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Cryptocurrency and Tax


How it works in Australia

Cryptocurrency and tax – it’s a complex landscape and one which many accountants in Australia choose to steer clear of. At Greenhalgh Pickard, however, our commitment to remain innovative, has led us to assist cryptocurrency traders with their tax returns.


So what exactly is Cryptocurrency?

Cryptocurrency is a digital or virtual currency that is secured by cryptography (a secure communication technique which allows only the sender and intended recipient to view its contents), making it nearly impossible to counterfeit or double spend.

The whole crypto movement began in 2009 with the launch of Bitcoin, and there are now over 1,600 listed cryptocurrencies.



“… there are now over 1,600 listed cryptocurrencies.”




The complexities around cryptocurrency and tax

Capital Gains Tax (CGT) applies to income earned when disposing of cryptocurrency through selling, trading, exchanging, converting to fiat currency or using crypto to purchase goods and services. However, the taxable amount differs based on the purpose you use cryptocurrency for.

Whether you engage in crypto as a personal asset, or use it within your daily business trading, the tax payable differs. There are various types of transactions and purposes within crypto trading and Greenhalgh Pickard can help differentiate your circumstances.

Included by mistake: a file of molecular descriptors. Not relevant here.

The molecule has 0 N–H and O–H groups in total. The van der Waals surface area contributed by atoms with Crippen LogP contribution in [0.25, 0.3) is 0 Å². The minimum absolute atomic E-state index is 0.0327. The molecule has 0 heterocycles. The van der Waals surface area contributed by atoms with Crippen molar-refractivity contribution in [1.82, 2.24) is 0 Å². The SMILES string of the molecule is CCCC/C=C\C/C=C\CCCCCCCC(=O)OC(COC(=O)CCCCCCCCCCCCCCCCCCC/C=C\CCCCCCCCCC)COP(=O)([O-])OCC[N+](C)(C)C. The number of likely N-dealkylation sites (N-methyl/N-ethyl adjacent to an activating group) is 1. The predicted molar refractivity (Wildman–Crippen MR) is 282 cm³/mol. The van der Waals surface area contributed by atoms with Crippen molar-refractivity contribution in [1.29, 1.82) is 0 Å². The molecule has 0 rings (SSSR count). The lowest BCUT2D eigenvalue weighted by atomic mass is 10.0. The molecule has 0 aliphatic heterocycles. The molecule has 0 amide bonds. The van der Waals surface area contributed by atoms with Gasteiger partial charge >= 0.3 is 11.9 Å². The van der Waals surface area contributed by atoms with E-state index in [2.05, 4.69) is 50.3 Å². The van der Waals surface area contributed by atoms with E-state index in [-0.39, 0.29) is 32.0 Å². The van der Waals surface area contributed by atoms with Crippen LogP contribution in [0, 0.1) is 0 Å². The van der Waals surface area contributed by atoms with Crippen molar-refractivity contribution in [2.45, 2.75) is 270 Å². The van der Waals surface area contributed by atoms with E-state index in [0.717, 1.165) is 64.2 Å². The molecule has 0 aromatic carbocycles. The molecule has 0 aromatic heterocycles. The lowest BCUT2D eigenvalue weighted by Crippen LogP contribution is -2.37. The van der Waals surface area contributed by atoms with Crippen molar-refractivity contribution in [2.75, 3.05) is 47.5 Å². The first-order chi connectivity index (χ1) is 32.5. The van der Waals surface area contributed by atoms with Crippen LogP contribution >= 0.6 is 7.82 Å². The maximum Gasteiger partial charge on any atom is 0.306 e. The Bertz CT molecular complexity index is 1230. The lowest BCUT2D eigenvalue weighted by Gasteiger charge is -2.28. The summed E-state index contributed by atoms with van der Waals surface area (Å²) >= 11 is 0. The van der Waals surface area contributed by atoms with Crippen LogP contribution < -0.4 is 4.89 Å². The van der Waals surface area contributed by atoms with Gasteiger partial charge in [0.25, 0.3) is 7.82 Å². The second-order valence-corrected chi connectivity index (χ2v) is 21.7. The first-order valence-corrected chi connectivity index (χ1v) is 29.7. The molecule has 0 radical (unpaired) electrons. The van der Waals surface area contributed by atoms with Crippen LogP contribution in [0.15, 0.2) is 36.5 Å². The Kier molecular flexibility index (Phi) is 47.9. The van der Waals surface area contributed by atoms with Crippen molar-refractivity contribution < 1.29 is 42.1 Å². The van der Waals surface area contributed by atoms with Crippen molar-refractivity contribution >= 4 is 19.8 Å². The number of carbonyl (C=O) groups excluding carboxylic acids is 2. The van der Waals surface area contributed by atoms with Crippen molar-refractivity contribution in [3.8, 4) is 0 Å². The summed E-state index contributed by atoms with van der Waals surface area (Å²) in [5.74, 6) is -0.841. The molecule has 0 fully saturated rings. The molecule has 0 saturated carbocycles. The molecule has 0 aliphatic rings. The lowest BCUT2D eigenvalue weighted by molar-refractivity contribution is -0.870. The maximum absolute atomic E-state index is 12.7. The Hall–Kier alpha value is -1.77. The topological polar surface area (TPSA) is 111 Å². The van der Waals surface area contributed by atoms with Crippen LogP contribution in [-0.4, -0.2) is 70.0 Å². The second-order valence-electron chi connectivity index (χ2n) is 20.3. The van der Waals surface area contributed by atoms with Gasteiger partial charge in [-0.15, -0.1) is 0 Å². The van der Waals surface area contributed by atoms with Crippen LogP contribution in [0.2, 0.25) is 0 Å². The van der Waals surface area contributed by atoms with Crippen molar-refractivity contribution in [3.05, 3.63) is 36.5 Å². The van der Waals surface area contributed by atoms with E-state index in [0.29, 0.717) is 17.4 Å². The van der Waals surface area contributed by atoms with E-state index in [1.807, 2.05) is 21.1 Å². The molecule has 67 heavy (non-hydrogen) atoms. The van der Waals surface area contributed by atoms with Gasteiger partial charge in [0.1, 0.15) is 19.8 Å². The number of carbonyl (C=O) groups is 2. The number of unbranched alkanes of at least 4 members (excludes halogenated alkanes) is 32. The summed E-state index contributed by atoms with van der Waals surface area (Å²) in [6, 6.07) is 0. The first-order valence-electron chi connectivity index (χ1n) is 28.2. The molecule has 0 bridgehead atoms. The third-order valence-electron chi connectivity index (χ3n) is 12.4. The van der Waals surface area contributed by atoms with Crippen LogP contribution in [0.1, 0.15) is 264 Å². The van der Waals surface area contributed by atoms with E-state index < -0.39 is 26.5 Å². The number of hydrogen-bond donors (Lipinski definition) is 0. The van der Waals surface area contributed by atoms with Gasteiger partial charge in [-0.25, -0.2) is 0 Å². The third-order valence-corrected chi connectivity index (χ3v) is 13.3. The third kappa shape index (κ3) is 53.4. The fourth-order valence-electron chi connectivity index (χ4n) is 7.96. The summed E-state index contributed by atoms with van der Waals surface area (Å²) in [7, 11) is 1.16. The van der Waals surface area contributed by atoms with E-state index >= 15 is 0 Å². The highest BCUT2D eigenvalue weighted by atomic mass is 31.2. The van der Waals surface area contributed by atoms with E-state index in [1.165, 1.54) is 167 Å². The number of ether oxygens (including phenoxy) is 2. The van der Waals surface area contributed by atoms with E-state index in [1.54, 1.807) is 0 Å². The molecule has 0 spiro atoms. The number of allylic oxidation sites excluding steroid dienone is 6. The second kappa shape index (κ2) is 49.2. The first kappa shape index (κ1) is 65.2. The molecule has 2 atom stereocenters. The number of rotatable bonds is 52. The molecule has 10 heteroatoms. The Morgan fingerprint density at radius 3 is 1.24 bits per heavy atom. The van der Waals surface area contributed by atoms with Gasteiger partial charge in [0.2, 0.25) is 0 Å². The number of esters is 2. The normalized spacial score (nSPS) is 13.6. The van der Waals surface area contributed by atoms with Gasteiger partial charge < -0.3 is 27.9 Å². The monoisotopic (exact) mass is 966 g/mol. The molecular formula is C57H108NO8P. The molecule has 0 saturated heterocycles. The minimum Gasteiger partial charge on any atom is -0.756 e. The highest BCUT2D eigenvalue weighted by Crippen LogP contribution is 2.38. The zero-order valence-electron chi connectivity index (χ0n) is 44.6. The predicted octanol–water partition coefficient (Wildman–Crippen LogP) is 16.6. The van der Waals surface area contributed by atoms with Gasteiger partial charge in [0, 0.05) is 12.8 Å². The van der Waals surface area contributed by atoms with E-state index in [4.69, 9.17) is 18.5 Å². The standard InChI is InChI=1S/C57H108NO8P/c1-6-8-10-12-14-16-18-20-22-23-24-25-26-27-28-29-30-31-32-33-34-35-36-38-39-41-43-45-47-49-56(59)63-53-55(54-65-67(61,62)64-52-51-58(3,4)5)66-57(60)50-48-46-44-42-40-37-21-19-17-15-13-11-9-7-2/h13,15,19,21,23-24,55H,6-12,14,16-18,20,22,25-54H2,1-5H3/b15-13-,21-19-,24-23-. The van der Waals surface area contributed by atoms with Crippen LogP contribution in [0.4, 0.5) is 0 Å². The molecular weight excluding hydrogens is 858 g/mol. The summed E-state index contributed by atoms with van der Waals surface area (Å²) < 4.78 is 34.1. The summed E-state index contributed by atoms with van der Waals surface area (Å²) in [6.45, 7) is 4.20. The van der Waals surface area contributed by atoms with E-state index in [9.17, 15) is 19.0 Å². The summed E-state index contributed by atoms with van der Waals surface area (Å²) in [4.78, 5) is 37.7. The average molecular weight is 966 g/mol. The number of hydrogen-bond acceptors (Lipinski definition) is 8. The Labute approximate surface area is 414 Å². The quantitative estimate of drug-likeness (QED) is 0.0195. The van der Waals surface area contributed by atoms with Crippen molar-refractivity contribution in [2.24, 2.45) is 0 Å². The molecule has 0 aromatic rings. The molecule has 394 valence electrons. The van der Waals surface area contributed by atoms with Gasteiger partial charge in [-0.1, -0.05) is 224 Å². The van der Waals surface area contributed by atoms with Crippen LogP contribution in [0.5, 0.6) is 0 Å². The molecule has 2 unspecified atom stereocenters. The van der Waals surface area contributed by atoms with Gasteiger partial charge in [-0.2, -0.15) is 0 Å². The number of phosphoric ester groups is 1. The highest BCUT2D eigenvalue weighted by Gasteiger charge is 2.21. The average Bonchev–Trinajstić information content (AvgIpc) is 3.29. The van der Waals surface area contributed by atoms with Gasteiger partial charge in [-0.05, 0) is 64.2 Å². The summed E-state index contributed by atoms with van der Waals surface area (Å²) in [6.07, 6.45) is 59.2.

What you need to remember when reporting your tax


The ATO have announced they are strictly targeting crypto traders to check their compliance with the tax standards. It is now more than ever, crucial to be aware of your responsibilities and know the consequences of getting it wrong.

​Whilst the anonymity of the crypto world is largely unregulated, tax obligations are still mandatory. The ATO are able to track where the online world intersects with the real world, through assessing your digital movements in banks and other financial institutions and cryptocurrency online exchanges.

The most important thing to remember when lodging your tax return is to include every crypto transaction made from July 1 to June 30. Lodging your own tax return means that you should have it completed by the last day of October. However, if you have an accountant or tax agent helping you, you have until March 31 the following year.


When keeping your crypto transaction information, make sure you collect the following:


Transaction date
Purpose (personal use, gift, etc.)
Crypto value at the specified date of transaction
Details of the receiver or other party involved (can simply be the crypto wallet address).

Greenhalgh Pickard can help with your Cryptocurrency and Tax

If you have traded crypto in the 2020-21 financial year, the ATO wants to know about it. If you are unsure on how to accurately declare this on your return, give the professionals at Greenhalgh Pickard a call today.